Check out these destinations (some vacation-worthy, some not so much) that you've definitely probably never heard of.
Apparently only 200 tourists visited Nauru in 2011, even though its coral reefs are loaded with exotic snorkeling spots. Nauru established independence about 50 years ago and is the only country in the world without a capitol. The island, shaped vaguely like a potato, has space for only two hotels .
This Asian country is trapped between mountain ranges, so horseback riding is a big deal... and so are traditional horseback riding games. When you visit, how about a round of kyz kuumai? A man on horseback tries to steal a kiss from a woman on horseback, and if he fails the woman beats him with a whip.
If you clumped together all 33 of Kiribati’s teensy islands, they’d be about the size of New York City. But the teensy islands are so spread out in the Pacific Ocean that it takes six hours to fly from the first one to the last. The president claims Kiribati's main island is shrinking, so some citizens are trying to flee to New Zealand as refugees.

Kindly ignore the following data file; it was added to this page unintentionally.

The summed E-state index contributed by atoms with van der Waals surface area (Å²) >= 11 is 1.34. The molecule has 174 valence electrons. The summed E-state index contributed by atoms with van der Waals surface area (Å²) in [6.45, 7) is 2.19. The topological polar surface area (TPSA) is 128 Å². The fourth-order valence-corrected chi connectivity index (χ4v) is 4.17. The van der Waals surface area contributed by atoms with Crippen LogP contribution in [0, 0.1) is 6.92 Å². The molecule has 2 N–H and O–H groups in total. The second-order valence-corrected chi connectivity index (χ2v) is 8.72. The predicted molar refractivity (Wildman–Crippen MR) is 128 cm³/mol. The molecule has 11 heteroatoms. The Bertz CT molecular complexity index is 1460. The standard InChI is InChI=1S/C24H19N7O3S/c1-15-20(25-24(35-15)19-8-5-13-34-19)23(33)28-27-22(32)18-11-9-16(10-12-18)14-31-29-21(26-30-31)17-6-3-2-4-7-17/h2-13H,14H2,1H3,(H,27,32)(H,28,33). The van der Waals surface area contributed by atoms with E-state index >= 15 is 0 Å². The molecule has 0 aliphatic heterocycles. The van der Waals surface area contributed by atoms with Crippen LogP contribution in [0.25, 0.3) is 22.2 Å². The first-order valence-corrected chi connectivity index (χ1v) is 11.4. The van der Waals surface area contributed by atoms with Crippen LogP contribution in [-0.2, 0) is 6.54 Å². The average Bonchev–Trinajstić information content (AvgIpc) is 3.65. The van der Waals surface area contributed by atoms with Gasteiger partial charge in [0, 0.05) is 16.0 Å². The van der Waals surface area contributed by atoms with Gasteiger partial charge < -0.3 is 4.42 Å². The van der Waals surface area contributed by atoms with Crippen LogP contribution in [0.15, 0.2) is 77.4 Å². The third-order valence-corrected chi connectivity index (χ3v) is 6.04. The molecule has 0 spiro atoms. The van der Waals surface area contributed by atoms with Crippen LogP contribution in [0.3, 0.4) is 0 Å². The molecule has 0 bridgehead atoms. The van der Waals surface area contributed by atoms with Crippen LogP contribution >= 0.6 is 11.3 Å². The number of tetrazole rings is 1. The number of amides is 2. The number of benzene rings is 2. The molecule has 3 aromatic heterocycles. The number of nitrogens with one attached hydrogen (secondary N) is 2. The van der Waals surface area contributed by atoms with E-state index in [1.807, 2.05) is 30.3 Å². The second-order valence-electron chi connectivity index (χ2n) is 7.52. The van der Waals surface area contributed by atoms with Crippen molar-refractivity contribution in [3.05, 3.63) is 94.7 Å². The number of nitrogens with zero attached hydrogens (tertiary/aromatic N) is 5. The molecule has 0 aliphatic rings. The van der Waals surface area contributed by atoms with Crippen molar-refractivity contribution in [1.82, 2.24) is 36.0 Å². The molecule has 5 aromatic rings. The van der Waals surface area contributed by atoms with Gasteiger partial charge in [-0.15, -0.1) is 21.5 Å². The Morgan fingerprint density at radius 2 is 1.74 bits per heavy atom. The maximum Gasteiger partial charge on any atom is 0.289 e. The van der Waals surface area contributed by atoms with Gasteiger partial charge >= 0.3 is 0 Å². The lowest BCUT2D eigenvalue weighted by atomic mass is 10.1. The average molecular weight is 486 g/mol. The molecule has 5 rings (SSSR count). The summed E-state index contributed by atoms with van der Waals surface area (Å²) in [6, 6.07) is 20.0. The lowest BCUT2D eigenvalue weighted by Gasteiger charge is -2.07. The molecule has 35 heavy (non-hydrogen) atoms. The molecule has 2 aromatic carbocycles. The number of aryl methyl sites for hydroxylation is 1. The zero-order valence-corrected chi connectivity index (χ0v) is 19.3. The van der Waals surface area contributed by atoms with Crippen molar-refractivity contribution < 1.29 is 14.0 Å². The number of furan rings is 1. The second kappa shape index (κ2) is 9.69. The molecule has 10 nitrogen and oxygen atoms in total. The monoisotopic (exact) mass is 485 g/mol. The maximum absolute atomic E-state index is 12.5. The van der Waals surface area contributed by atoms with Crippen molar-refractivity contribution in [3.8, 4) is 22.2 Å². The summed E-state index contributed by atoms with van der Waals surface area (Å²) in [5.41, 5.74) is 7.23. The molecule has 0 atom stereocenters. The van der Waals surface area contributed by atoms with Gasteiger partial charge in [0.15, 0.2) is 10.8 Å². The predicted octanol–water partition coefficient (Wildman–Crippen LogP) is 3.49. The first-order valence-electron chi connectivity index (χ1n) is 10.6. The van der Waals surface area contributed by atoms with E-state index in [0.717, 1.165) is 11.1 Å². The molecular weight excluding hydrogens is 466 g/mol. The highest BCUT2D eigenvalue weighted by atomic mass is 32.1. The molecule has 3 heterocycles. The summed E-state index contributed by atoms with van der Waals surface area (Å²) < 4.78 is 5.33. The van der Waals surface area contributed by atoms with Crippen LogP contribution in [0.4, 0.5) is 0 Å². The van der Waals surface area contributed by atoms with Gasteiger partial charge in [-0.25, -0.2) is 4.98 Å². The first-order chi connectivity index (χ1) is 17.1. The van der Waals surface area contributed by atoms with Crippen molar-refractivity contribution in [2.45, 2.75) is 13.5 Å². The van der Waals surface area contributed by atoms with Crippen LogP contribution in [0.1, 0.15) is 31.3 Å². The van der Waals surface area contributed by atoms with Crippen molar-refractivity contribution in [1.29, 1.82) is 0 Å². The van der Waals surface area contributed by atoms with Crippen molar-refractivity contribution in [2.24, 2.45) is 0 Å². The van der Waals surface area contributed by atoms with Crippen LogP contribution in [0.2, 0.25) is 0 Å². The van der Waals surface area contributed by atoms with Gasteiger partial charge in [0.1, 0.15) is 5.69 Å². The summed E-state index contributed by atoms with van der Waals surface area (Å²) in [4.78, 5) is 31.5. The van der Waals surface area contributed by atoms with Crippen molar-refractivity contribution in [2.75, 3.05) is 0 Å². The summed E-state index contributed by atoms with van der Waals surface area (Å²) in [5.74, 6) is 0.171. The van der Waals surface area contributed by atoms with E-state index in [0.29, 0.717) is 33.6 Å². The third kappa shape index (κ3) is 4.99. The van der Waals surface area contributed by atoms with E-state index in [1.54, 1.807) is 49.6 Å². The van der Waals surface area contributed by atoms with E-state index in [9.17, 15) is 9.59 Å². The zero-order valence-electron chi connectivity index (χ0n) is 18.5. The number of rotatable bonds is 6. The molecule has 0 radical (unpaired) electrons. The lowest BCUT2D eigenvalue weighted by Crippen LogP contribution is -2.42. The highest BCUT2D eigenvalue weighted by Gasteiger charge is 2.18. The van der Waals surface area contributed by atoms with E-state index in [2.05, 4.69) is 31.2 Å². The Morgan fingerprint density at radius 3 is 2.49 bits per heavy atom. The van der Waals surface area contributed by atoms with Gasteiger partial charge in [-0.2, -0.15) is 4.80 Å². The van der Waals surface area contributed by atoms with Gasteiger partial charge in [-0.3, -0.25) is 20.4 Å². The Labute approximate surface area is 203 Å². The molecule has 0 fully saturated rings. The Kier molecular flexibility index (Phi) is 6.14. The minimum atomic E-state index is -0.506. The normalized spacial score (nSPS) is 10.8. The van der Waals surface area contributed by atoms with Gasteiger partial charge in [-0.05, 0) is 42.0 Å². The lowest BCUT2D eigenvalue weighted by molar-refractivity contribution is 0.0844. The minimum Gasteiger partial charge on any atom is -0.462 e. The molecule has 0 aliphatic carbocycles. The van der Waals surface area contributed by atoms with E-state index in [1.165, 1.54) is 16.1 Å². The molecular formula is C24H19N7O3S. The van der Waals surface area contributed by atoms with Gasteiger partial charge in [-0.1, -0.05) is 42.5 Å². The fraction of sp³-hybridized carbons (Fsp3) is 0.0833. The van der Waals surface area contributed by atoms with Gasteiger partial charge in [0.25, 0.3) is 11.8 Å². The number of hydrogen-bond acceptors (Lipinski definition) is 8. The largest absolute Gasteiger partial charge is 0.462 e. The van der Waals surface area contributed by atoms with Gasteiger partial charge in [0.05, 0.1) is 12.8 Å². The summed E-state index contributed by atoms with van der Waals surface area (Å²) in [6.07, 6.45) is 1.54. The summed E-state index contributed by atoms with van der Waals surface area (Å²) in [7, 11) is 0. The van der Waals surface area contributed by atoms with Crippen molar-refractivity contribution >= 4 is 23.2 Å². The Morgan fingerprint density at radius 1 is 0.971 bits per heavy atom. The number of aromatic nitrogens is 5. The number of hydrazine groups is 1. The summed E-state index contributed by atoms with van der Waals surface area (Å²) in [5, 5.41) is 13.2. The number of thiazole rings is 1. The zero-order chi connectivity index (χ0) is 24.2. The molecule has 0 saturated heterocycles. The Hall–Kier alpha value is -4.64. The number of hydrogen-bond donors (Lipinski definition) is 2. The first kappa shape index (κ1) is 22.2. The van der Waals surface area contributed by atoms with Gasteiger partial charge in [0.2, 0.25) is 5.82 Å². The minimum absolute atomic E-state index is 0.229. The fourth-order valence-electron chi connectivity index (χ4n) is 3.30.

This desert country joined the United Nations in 1970 after wriggling free of the French. Its major landmark is Lake Assal, the third-lowest point on Earth. The lake is hot and salty, temperatures around it are scorching, and fresh water is so scarce that people accept bottled water as payment.
This little island off the coast of Sicily belonged to Phoenecians, Romans, Arabs and Napoleon before winning independence in the 1960s. It's known as the original homeland of both the dwarf hippo and the Maltese dog. Oh, and its temple complexes are also some of the oldest free-standing structures known to man.
The people of this formerly French island are especially enthusiastic about their turtles. Apparently, thousands lay eggs upon the coastline each night. The nation’s website urges turtle hunters to avoid using flashlights, as the female turtle’s “body cavity will not widen” if you shine light on her.